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one-man dick to it air and a one-show country. for president trump, he's makint about him and meeting kim where he is. he understands that kim hathe power to make decisions unilaterally for c hisountry and president trump is turning the usual ditch lomatic process on its head and rather than workine up to ig summit where the leaders sign something that's been precooked, he's going to do it the other way around. here's a guy who can make a decision on the spot. i can make a decision on the spot maybe we can get a deal. robert: what will they deal look like? >> that's a great question.hn bolton, his new national security advisor hadaid before taking the job, everything that north korea has gets smmed on a boat to the united states and put in the nuclear facility at oak ridge, tennessee. and that's the oy thing they
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should be zus discussing. obviously that's not what kim jong-un thinks he's with president trump and i don't think president trumphinks this is going to be solved in one day necessarily. but anne is right they're turning things on their head. they'll tn it over to the experts, hopefully. that's what condoleezza rice trade today. don't try to make a big deal about this one meeting. you e won't knowugh about the details and you'll get taken foi . the reason why it's kim and trump is because they're bot e-man shows in in administration, rex tillerson couldn't make aecision. i don't think mike pompeo can. it all comes down to donald trump. >> now at the very beginning of that negotiating process, even though secretary pompeo has been to north korea i gss twice now since we knew he was going to be secretary of state.
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kim jong-un get his photo op. he getso have the handshake with president trump. in theory, the traveling press will be in the room and around the world people ll see him as someone who has the same statue your at the united states. giving that up at the beginning has issues. robert: that's an important point, he's looking forge preskim jong-un but also signaled this week he wants to make sure north korea as anom ec they're struggling and he knows ob he can improve trailed and get hear -- for his people and get somet income,uld change his own stake in power. michael: he could. the question is how far does that vision go? does he want to get the chokehold off so he doesn't have to worry about stramp vacation in the country, who are thinking to knock him out of the power or does he look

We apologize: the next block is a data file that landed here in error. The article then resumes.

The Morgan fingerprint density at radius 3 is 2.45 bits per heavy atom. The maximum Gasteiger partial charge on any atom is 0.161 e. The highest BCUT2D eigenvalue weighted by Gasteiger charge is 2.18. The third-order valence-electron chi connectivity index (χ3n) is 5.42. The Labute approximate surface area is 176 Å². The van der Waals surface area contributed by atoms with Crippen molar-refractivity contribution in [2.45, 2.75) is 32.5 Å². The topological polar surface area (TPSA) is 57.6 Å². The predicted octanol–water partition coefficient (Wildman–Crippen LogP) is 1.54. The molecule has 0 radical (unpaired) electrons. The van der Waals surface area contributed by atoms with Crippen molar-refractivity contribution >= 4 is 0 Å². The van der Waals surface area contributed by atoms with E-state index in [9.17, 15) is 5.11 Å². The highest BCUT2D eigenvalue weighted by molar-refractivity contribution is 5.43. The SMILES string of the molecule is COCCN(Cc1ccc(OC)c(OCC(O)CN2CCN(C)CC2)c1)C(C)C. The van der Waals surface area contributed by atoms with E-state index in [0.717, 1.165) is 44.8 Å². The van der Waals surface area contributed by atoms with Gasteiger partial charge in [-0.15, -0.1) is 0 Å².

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at the chinese way and say i can maintain an thorp tarnle season. i have -- authoritarian season. we can have b.m.w.'s and mercedes in the streets and people can be making money and aving a wealthy life sometime. china has set a very interesting example. we don't know his goal. there's a lot we don't know. whether he sees som i vision the near term of some reunificion with the south. there are so many questions.th one o other big questions is what, if any red line does donald trump have right now. something that strikes me in the president's talk is that he has learned this sevid. this walky phrase that's been cking around i political circles for years. president trump had an asian diplomat who pointed this out to me. complete, verifiable,
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irreversible denucleare. there's no way to fudge that with a handshake and ap. photo that's serious business. >> someone aed president trump what does denuclearize mean to you? he saidhat's easy, he gets rid of his nukes. >> what john bolton said this week in talking i about tn deal, the economic association said they'reit complyingthe deal. he said you cannot say that unless you think they and the american intelligence agencies are verifiable. if that's the case, whoa how are we going to say it with north korea? hebert: if north korea puts denuclearize on table in singapore, what does the u.s. put on the table? removing the nearly 30,000 u.s. troops from the north korean peninsula? >> that's one option and i'm sure the north koreans would